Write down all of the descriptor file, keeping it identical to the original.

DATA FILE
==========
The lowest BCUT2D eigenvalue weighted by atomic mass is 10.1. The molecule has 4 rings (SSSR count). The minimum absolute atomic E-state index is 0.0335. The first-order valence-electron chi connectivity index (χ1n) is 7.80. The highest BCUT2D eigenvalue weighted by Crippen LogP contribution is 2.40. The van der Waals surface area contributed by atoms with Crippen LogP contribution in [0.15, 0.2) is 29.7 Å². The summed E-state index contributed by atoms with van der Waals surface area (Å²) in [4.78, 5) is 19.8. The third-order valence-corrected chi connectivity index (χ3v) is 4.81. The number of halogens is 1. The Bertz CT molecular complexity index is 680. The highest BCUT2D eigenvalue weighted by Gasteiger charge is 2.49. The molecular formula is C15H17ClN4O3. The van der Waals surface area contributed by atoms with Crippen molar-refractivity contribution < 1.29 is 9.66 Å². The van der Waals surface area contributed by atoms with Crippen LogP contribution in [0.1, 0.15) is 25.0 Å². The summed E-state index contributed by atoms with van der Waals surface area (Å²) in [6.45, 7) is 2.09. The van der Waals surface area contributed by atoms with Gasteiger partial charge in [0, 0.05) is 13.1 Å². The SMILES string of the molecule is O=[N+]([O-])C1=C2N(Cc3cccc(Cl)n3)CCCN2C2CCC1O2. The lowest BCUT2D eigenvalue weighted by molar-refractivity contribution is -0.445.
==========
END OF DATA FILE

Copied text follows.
The lowest BCUT2D eigenvalue weighted by atomic mass is 10.1. The molecule has 4 rings (SSSR count). The minimum absolute atomic E-state index is 0.0335. The first-order valence-electron chi connectivity index (χ1n) is 7.80. The highest BCUT2D eigenvalue weighted by Crippen LogP contribution is 2.40. The van der Waals surface area contributed by atoms with Crippen LogP contribution in [0.15, 0.2) is 29.7 Å². The summed E-state index contributed by atoms with van der Waals surface area (Å²) in [4.78, 5) is 19.8. The third-order valence-corrected chi connectivity index (χ3v) is 4.81. The number of halogens is 1. The Bertz CT molecular complexity index is 680. The highest BCUT2D eigenvalue weighted by Gasteiger charge is 2.49. The molecular formula is C15H17ClN4O3. The van der Waals surface area contributed by atoms with Crippen molar-refractivity contribution < 1.29 is 9.66 Å². The van der Waals surface area contributed by atoms with Crippen LogP contribution in [0.1, 0.15) is 25.0 Å². The summed E-state index contributed by atoms with van der Waals surface area (Å²) in [6.45, 7) is 2.09. The van der Waals surface area contributed by atoms with Gasteiger partial charge in [0, 0.05) is 13.1 Å². The SMILES string of the molecule is O=[N+]([O-])C1=C2N(Cc3cccc(Cl)n3)CCCN2C2CCC1O2. The lowest BCUT2D eigenvalue weighted by molar-refractivity contribution is -0.445.